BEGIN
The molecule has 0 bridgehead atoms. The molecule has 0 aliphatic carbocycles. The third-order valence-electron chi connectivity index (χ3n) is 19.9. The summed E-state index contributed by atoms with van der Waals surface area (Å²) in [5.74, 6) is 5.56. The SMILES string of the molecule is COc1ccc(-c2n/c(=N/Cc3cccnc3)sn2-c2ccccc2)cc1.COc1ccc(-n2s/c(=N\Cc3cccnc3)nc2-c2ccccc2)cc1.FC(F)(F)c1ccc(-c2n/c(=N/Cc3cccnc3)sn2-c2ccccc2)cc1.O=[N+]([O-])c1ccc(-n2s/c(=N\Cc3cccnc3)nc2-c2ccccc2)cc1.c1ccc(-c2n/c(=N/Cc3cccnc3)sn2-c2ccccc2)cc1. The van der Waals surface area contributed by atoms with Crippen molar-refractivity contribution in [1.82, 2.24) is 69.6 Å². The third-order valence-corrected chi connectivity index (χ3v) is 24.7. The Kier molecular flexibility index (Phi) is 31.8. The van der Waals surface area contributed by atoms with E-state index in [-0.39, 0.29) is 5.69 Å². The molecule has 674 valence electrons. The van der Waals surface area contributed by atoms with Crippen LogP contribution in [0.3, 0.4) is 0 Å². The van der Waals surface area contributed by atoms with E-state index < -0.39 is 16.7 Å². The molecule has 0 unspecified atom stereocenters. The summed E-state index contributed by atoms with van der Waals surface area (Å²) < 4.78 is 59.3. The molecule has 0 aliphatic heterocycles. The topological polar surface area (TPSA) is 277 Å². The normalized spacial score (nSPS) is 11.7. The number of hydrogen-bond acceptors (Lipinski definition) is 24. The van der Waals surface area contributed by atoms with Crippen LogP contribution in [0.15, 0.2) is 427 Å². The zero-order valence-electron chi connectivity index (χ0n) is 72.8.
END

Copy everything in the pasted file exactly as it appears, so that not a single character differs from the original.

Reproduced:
The molecule has 0 bridgehead atoms. The molecule has 0 aliphatic carbocycles. The third-order valence-electron chi connectivity index (χ3n) is 19.9. The summed E-state index contributed by atoms with van der Waals surface area (Å²) in [5.74, 6) is 5.56. The SMILES string of the molecule is COc1ccc(-c2n/c(=N/Cc3cccnc3)sn2-c2ccccc2)cc1.COc1ccc(-n2s/c(=N\Cc3cccnc3)nc2-c2ccccc2)cc1.FC(F)(F)c1ccc(-c2n/c(=N/Cc3cccnc3)sn2-c2ccccc2)cc1.O=[N+]([O-])c1ccc(-n2s/c(=N\Cc3cccnc3)nc2-c2ccccc2)cc1.c1ccc(-c2n/c(=N/Cc3cccnc3)sn2-c2ccccc2)cc1. The van der Waals surface area contributed by atoms with Crippen molar-refractivity contribution in [1.82, 2.24) is 69.6 Å². The third-order valence-corrected chi connectivity index (χ3v) is 24.7. The Kier molecular flexibility index (Phi) is 31.8. The van der Waals surface area contributed by atoms with E-state index in [-0.39, 0.29) is 5.69 Å². The molecule has 674 valence electrons. The van der Waals surface area contributed by atoms with Crippen LogP contribution in [0.3, 0.4) is 0 Å². The van der Waals surface area contributed by atoms with E-state index < -0.39 is 16.7 Å². The molecule has 0 unspecified atom stereocenters. The summed E-state index contributed by atoms with van der Waals surface area (Å²) < 4.78 is 59.3. The molecule has 0 aliphatic heterocycles. The topological polar surface area (TPSA) is 277 Å². The normalized spacial score (nSPS) is 11.7. The number of hydrogen-bond acceptors (Lipinski definition) is 24. The van der Waals surface area contributed by atoms with Crippen LogP contribution in [0.15, 0.2) is 427 Å². The zero-order valence-electron chi connectivity index (χ0n) is 72.8.